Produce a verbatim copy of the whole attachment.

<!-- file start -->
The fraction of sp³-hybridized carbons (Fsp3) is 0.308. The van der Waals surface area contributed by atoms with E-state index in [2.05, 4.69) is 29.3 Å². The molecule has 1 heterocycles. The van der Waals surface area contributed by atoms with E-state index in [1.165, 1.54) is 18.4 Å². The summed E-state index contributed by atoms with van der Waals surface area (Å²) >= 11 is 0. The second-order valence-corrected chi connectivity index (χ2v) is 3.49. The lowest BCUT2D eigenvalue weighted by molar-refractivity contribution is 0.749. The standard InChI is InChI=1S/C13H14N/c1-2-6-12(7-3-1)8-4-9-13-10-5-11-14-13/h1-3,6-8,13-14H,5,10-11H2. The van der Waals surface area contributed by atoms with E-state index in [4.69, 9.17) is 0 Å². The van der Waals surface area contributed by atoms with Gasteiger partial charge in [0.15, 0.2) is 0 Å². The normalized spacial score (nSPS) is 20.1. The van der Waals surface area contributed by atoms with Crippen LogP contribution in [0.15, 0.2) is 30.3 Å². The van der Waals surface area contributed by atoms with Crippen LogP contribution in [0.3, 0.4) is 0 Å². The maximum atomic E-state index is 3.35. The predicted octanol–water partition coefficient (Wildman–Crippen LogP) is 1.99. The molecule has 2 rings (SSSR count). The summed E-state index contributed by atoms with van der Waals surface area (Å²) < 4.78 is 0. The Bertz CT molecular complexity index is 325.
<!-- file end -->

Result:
The fraction of sp³-hybridized carbons (Fsp3) is 0.308. The van der Waals surface area contributed by atoms with E-state index in [2.05, 4.69) is 29.3 Å². The molecule has 1 heterocycles. The van der Waals surface area contributed by atoms with E-state index in [1.165, 1.54) is 18.4 Å². The summed E-state index contributed by atoms with van der Waals surface area (Å²) >= 11 is 0. The second-order valence-corrected chi connectivity index (χ2v) is 3.49. The lowest BCUT2D eigenvalue weighted by molar-refractivity contribution is 0.749. The standard InChI is InChI=1S/C13H14N/c1-2-6-12(7-3-1)8-4-9-13-10-5-11-14-13/h1-3,6-8,13-14H,5,10-11H2. The van der Waals surface area contributed by atoms with E-state index in [4.69, 9.17) is 0 Å². The van der Waals surface area contributed by atoms with Gasteiger partial charge in [0.15, 0.2) is 0 Å². The normalized spacial score (nSPS) is 20.1. The van der Waals surface area contributed by atoms with Crippen LogP contribution in [0.15, 0.2) is 30.3 Å². The van der Waals surface area contributed by atoms with Crippen LogP contribution in [0.3, 0.4) is 0 Å². The maximum atomic E-state index is 3.35. The predicted octanol–water partition coefficient (Wildman–Crippen LogP) is 1.99. The molecule has 2 rings (SSSR count). The summed E-state index contributed by atoms with van der Waals surface area (Å²) < 4.78 is 0. The Bertz CT molecular complexity index is 325.